Playstation Dualsense Edge Review: Sony’s Expensive Yet Powerful PS5 Companion

Sony may have been slow to release its own premium gamepad because the first Xbox Elite controller did not appear on the market until 2015. However, now that the PlayStation 5 is (relatively) more widely available, the corporation is eager to demonstrate its capabilities to the public.

The DualSense Edge, at $200, is more expensive than its competitor by a small margin, but it makes up for the difference with a few useful extras that Microsoft’s controller lacks, as well as one potentially deal-breaking flaw.


Sony didn’t deviate too much from its standard design for the Edge. As seen above, the Edge is essentially identical to the standard model, with the exception of a black D-pad and face buttons and a black touchpad decorated with a faint pattern including the company’s trademark and icons. When you look below the analogue sticks, you’ll see two protrusions: these are function buttons that allow you to customise the controls on your controller.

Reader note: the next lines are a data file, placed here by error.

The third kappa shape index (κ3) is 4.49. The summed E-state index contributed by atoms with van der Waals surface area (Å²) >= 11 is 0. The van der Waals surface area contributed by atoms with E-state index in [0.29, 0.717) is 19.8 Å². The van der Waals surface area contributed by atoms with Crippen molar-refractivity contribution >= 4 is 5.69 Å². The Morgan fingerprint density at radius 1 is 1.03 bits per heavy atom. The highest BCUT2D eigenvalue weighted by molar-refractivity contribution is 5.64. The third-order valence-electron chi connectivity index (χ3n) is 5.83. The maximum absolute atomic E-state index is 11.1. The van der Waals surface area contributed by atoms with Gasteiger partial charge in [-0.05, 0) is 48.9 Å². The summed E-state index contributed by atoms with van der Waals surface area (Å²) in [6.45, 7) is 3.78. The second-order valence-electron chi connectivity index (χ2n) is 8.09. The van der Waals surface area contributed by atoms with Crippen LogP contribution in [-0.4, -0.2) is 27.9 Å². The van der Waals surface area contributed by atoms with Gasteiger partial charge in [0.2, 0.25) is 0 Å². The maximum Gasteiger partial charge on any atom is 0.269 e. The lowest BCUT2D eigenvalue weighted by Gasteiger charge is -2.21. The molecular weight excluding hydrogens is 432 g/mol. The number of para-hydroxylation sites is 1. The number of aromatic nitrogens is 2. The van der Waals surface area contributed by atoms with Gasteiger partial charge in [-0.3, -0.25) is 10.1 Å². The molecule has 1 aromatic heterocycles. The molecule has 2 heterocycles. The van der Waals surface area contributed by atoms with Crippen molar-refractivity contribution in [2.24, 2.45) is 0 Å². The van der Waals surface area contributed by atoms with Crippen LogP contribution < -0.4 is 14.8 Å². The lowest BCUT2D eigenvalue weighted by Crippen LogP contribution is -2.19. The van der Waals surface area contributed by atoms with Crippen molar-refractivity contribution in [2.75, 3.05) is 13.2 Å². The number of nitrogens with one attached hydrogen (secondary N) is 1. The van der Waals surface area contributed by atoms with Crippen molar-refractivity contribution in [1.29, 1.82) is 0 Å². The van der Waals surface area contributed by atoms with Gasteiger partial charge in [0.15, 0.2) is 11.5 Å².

The gamepad’s removable rear paddles can be stored in the included slots, and there are two switches, one on each side, adjacent to the shoulder triggers to modify the pull length. Rear paddles can be either longer, more conventional levers or shorter, stubby half-domes; I found myself gravitating towards the latter.

There are also three interchangeable joystick tips supplied (normal, short-stemmed convex, and long-stemmed convex) and a cable lock to keep the bundled USB-C cord from being accidentally unplugged.

Playstation Dualsense Edge Review
Playstation Dualsense Edge Review

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The rear paddles and thumbsticks may be attached magnetically, allowing for quick and easy experimentation with different configurations to find a feel that works best for you. Snipers, especially those who prefer to play at lower sensitivity, can benefit from the long-stemmed domed thumbstick used in some shooting games. To be honest, I wasn’t too worried about gaining an advantage and instead focused on improving the controller’s ergonomics.

The Edge’s analogue sticks, which can be swapped out at any time, are one of its best features. By sliding the release switch in the back, the cover over the analogue sticks may be removed, exposing quick-change modules that connect through USB-A.